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Boston College Football Preview: A Q&A With NunesMagician about the Season Opener vs. Syracuse

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Boston College v Syracuse Photo by Brett Carlsen/Getty Images

Assuming this game takes place, it will be the 54th contest between BC and Syracuse. The last time they met in the month of September was back in 1964, so this feels a bit strange. I think I’ll mostly miss the Thanksgiving leftovers themed tailgate. How do you feel about opening up the season at BC?

Well first off, I’d like to thank BC for bailing us out of some terrible scheduling on our part that could’ve handed Syracuse a week one bye this week if not for the Eagles moving the Holy Cross to October.

As far as opening at Boston College, I don’t think it’s the worst time to be catching a familiar team given the coaching staff turnover for the Eagles. That doesn’t assure they’ll fail early by any means (look at how the Orange got clobbered in week two by Maryland with a new coaching staff last year). But if I’m facing a team that’s making some changes to coaching, scheme and personnel, early’s definitely preferred.

Syracuse had a tremendous 2018, going 10-3 and finishing the season ranked 15th. But the departure of dual-threat QB Eric Dungey left a significant hole in 2019—the Orange went from scoring 40.2 points per game in 2018 to just 28.2 in 2019, and they finished the year 5-7. Tommy Devito looks promising at quarterback, but who else on offense might provide a spark?

DeVito and the rest of this offense will go as the offensive line goes in 2020. That group was a disaster for most of last year, which contributed heavily to the team’s (and DeVito’s) struggles. With SU seemingly figuring out the line issues over the final three games, we should be in better shape there now. Bringing in Sterlin Gilbert to run the offense could also be exactly the sort of shake-up this group needs.

As far as who may provide a spark on the field, Taj Harris can be a major playmaker out wide if he’s on the same page with DeVito this year, and tight end Aaron Hackett (six scores last year) has become a real red zone threat. We also saw glimpses of what the speedy Jawhar Jordan could do at running back last year, and I think there’s a chance Syracuse plugs him in as a slot receiver this year, just to try any way to get him on the field.

AJ Dillon and David Bailey ran all over Syracuse last season, combining for 414 rushing yards and 5 touchdowns. The Orange surrendered 56 points or more three times last year. Is there an expectation that the defense will improve in 2020? How about a player to watch out for on that side of the ball?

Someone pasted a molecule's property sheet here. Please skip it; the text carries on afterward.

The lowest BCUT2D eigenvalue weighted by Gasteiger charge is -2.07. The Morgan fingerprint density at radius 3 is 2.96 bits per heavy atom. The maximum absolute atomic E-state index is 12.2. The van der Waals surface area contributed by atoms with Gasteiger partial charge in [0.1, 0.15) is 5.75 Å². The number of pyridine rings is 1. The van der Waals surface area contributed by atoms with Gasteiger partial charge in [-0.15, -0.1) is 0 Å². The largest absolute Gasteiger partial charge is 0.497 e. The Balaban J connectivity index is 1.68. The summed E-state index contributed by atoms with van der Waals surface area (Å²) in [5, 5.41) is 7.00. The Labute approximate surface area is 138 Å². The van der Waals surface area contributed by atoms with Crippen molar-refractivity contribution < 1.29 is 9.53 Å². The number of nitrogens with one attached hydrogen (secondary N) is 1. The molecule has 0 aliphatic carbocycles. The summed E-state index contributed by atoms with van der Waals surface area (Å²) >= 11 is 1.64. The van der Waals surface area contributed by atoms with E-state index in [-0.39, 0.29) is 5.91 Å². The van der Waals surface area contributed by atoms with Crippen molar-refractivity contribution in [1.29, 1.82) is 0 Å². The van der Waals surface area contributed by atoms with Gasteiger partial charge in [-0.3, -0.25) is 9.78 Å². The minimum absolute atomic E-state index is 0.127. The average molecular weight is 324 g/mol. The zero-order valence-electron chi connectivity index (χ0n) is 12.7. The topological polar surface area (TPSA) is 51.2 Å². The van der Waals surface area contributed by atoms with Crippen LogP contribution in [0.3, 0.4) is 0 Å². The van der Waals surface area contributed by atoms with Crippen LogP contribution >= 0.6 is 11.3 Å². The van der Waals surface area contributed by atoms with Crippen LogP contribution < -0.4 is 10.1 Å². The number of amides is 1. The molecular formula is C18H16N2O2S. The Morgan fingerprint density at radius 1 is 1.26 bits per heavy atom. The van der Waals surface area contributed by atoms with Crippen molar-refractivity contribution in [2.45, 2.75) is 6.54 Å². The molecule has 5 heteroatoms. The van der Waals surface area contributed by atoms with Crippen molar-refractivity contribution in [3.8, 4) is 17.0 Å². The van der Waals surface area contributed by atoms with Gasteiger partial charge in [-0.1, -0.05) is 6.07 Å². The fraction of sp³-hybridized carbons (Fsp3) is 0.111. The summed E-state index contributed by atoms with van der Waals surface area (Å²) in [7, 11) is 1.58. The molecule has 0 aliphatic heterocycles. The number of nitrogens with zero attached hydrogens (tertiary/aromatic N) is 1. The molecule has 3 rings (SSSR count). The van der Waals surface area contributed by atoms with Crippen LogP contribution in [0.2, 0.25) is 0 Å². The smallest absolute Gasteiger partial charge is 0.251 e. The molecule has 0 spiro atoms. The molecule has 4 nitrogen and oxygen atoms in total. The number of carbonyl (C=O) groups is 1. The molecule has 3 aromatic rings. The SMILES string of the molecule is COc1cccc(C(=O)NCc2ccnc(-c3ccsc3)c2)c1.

Woof. Don’t remind me of that game...

After Boston College ran through Syracuse’s defense, coordinator Brian Ward was let go, so hopefully that winds up addressing part of the issue. Ward’s defense moved from a Tampa-2 when he arrived to a sort of 4-2-5 that was based on taking risks to flip the field and blitzing a ton. We’ll see some more of that this year, but in the context of new DC Tony White’s 3-3-5 that potentially leans into personnel better. Losing most of last year’s front seven certainly doesn’t provide a lot of optimism on paper, but I’m intrigued by the young players we have coming back and think they could see a lot of improvement by year’s end. It’s also going to be hard to be worse than Syracuse’s defense was for much of last season.

The man you need to know on Syracuse’s defense is safety Andre Cisco. He’s the active interceptions leader in the FBS and is one of the better ballhawks I’ve ever seen at the college level. Cisco also does a great job of making corrections over the course of a game, so throw near him at your own risk.

Is this a statement year for head coach Dino Babers? Even with the aforementioned 10 win season, he enters 2020 with a .469 winning percentage at Syracuse. Would another sub .500 season put his job in jeopardy?

Barring a complete collapse at like 1-11 or 0-12, I don’t see Dino being shown the door for a subpar 2020. However, the seat does get a little warmer from boosters and much of the fan base if he fails to deliver a winning campaign this year (all assuming we’re getting a “normal” season of course, for the time being).

Most Syracuse fans are reasonable, and think bowling four of five years is a decent expectation provided the schedule is set up to help there (and it is most years lately). If we can’t at least get to a second bowl in five years, it’s worth questioning why certain aspects of this regime aren’t working and how to fix them.

Let’s say they manage to play this game on September 4th, as scheduled. The road team has won each of the last 4 games in this series, does Syracuse keep the streak alive in Chestnut Hill?

I know the last few games in this series have been one-sided, but I actually think this winds up being a fairly close game. As always, the keys will be who can avoid turnovers and if Syracuse can find a way to stop BC’s run game this time around. SU’s tempo can quickly make it a boulder rolling downhill if the defense is able to flip the field, but the Eagles’ line is pretty formidable. To win, the Orange need to take Boston College out of their game and force them to try and play with some pace and maybe beat them through the air. That gets more feasible since leaving the old system behind, but I’m not so sure they’ll be ready enough in week one. Could easily say the same about the Orange defense given those changes as well.

Still, give me Syracuse, but by the slim margin of 34-30. Wouldn’t take much to make it go the other way though, obviously.